Saturday, June 30, 2007

Conversation 4: Jillian McDonald/Mark Lee Morris

San Francisco Arts Commission Gallery
June 29 - August 25, 2007

I'm excited to report on Canadian-turned-New Yorker Jillian McDonald's solo show "Me and Billy Bob" at the SF Arts Commission Gallery. McDonald is a rare find, a funny, accessible and highly conceptual media artist who doesn't talk down to her audience. In video and web works dating from 2003 to the present, she investigates the social compulsion to invest celebrities with feelings of false intimacy, noting that the increasing disconnection we feel from our families and communities is prompting us to inappropriately displace our relationships elsewhere.

McDonald composites herself into scenes from Billy Bob Thornton's films, responding passionately to his gentle attentions. She draws his famous tattoos onto her own body in pen and ink, later realizing that only temporary tattoos of his name can adequately express her love. Upon hearing of Billy Bob's 2004 plastic surgery, she covers her face in temporary tattoos in mourning and protest. Finally, impatient with her beloved, she strays into the arms of rivals including Johnny Depp, Vincent Gallo and her paramour's ex-wife, Angelina Jolie.

The "Conversation" exhibition series juxtaposes a Bay Area artist with an artist from elsewhere, highlighting common interests and threads in their work. San Franciscan Mark Lee Morris presents "Hamartia," a TV serial melodrama in which he plays all the parts, available on YouTube and on view/in production in the Arts Commission window display at 155 Grove Street. His process is similar to that of Kara Hearn or Desiree Holman, acting out on lifelong obsessions by inhabiting each player in a series of original yet archetypical scenarios. Over the course of the exhibition, Morris will create several episodes of "Hamartia," introducing several characters and revealing other facets of his intimate relationship to television.

In her most recent work, McDonald's obsession has turned from movie stars toward horror films, and she's embarking on several new projects intended to tease out the very real social fears embedded in shock-and-slash narratives. My own affection for the critically-sharp fantasies of John Carpenter, Sam Raimi, George Romero and their Japanese counterparts Naoyuki Tomomatsu, Takashi Miike, Tetsuro Takeuchi, Kinji Fukasaku et al being profound, this is a direction I deeply approve of. Keep an eye on Jillian McDonald, she is just getting going.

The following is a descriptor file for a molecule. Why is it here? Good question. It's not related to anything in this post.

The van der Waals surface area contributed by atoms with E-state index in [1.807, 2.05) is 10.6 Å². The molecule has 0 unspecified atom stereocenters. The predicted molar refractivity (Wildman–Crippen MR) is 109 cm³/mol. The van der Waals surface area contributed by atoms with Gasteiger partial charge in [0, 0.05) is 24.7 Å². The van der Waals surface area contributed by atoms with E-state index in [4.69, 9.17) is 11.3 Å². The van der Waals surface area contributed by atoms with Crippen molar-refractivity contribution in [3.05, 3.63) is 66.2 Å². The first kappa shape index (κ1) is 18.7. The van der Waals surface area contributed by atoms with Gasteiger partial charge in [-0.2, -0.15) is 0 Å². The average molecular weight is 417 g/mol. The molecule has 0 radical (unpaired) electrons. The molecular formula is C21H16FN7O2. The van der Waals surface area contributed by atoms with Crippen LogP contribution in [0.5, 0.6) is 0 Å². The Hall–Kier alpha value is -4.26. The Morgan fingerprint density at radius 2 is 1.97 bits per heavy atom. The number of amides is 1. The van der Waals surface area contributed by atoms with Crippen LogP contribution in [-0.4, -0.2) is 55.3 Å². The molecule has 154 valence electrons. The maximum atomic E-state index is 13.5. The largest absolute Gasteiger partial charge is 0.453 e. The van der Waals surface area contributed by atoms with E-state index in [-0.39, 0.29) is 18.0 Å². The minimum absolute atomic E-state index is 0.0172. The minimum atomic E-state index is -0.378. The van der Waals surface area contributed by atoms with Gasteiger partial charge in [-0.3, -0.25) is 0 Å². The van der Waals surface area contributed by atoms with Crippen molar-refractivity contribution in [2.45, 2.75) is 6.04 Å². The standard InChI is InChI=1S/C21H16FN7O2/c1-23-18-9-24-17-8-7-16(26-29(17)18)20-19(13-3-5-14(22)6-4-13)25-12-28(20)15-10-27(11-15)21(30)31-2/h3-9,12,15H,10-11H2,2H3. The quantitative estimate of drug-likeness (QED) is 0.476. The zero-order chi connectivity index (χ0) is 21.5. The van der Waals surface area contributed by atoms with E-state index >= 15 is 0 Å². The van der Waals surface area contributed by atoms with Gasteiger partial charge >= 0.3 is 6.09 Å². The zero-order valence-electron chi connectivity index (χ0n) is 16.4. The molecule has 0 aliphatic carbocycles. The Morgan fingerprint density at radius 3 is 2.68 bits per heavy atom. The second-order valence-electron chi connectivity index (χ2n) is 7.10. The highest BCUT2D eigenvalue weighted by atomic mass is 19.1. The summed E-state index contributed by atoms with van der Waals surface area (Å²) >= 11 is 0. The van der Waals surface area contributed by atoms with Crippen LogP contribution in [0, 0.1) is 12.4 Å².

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Sunday, June 24, 2007

Vivienne Westwood recap

San Francisco's de Young Museum was the first and so far the only US stop on the Westwood retrospective tour. Looking at this show proved that Vivienne Westwood taught most of us in the final quarter of the 20th century how to dress, and her influence on high and street fashion alike is still apparent. Westwood's DIY spirit in the early years is infectious, and some of her later pieces merge evening gown elegance with medical, bondage and military influences in remarkable ways. You can still see knockoffs of her early punk designs at any punk/goth/industrial club, and her appropriation and redesign of British nobleman's dress presaged hip hop's affinity for Tommy Hilfiger.

Many of her later day wear collections area bit more hippie/folkie and fairly hideous in my opinion, but I'd kill for that hobble dress with the hospital straps. It's like something rose up out of the Alte Krankenhaus in Vienna, all gussied up for the Oscars. Wish I could find a picture for you. This picture of the AKH should give you some idea.

I'm not generally a fan of big-name designers taking over museum spaces as it tends to dumb things down in a fairly crass and commercial way, but sometimes the accolades are deserved even by someone who hangs out with supermodels. Also, I liked seeing this image on banners all over the city:

One of Westwood's most significant contributions has been her embracing of androgyny in several collections. Bizarre structural features such as the "Mini-Crini," a short bustle in front, add to the gender confusion.

Anyone who says that Vivienne Westwood (or Malcolm McLaren, or the Sex Pistols) invented Punk is mistaken, but Westwood deserves a lot of credit for bringing Punk sensibilities to a broader audience with designs that were cheap and easy to copy, or reinvent. It's not surprising that she has taken such an interest in later years in her extensive study of historical costume, as that early work represents a historical moment of its own, in great detail.

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Skinny Puppy at the Fillmore 6/21/07

It's hard to believe, but Skinny Puppy have been playing together for over 25 years. They've built a solid international following without scarcely any attention from mainstream radio. We almost didn't go to this show on account of being somewhat disappointed with the last tour, less theatrics and fewer of the best songs. Good thing we were talked into it, because Nivek Ogre and cEVIN Key are keeping the spirit of Alice Cooper alive and well on this tour.

The stage at the Fillmore was dominated by a white scrim splattered heavily with stage blood. I found a spot by the front where I could see around its edge an get a glimpse of Ogre's shadow-puppet props and costumes. He performed about half the show from behind that scrim, taking on various mythic monster personas for different songs. Their passion for performing is clearly back in force, and we were happy to hear several old favorites and some new material that sounded promising.